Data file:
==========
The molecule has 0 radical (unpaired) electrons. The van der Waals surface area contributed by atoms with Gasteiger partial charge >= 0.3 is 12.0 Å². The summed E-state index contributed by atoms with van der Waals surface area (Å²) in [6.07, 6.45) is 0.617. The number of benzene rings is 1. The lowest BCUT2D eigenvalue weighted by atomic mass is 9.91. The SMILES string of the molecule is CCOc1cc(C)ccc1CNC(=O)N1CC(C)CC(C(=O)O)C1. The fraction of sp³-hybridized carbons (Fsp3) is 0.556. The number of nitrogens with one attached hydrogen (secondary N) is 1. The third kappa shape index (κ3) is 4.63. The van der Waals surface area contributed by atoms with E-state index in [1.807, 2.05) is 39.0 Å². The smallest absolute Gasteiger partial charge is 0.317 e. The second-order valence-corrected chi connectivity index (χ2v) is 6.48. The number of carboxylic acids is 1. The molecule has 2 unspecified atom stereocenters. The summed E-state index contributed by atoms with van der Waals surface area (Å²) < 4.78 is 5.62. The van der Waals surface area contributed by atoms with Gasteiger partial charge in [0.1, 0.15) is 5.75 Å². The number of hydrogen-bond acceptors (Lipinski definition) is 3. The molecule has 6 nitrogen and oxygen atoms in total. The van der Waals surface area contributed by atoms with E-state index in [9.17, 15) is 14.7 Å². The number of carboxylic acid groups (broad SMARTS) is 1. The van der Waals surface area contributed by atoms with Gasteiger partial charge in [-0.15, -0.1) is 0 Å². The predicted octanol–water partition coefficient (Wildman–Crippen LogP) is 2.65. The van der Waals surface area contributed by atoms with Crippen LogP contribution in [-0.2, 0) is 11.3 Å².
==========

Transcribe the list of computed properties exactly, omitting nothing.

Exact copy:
The molecule has 0 radical (unpaired) electrons. The van der Waals surface area contributed by atoms with Gasteiger partial charge >= 0.3 is 12.0 Å². The summed E-state index contributed by atoms with van der Waals surface area (Å²) in [6.07, 6.45) is 0.617. The number of benzene rings is 1. The lowest BCUT2D eigenvalue weighted by atomic mass is 9.91. The SMILES string of the molecule is CCOc1cc(C)ccc1CNC(=O)N1CC(C)CC(C(=O)O)C1. The fraction of sp³-hybridized carbons (Fsp3) is 0.556. The number of nitrogens with one attached hydrogen (secondary N) is 1. The third kappa shape index (κ3) is 4.63. The van der Waals surface area contributed by atoms with E-state index in [1.807, 2.05) is 39.0 Å². The smallest absolute Gasteiger partial charge is 0.317 e. The second-order valence-corrected chi connectivity index (χ2v) is 6.48. The number of carboxylic acids is 1. The molecule has 2 unspecified atom stereocenters. The summed E-state index contributed by atoms with van der Waals surface area (Å²) < 4.78 is 5.62. The van der Waals surface area contributed by atoms with Gasteiger partial charge in [0.1, 0.15) is 5.75 Å². The number of hydrogen-bond acceptors (Lipinski definition) is 3. The molecule has 6 nitrogen and oxygen atoms in total. The van der Waals surface area contributed by atoms with E-state index in [9.17, 15) is 14.7 Å². The number of carboxylic acid groups (broad SMARTS) is 1. The van der Waals surface area contributed by atoms with Gasteiger partial charge in [-0.15, -0.1) is 0 Å². The predicted octanol–water partition coefficient (Wildman–Crippen LogP) is 2.65. The van der Waals surface area contributed by atoms with Crippen LogP contribution in [-0.2, 0) is 11.3 Å².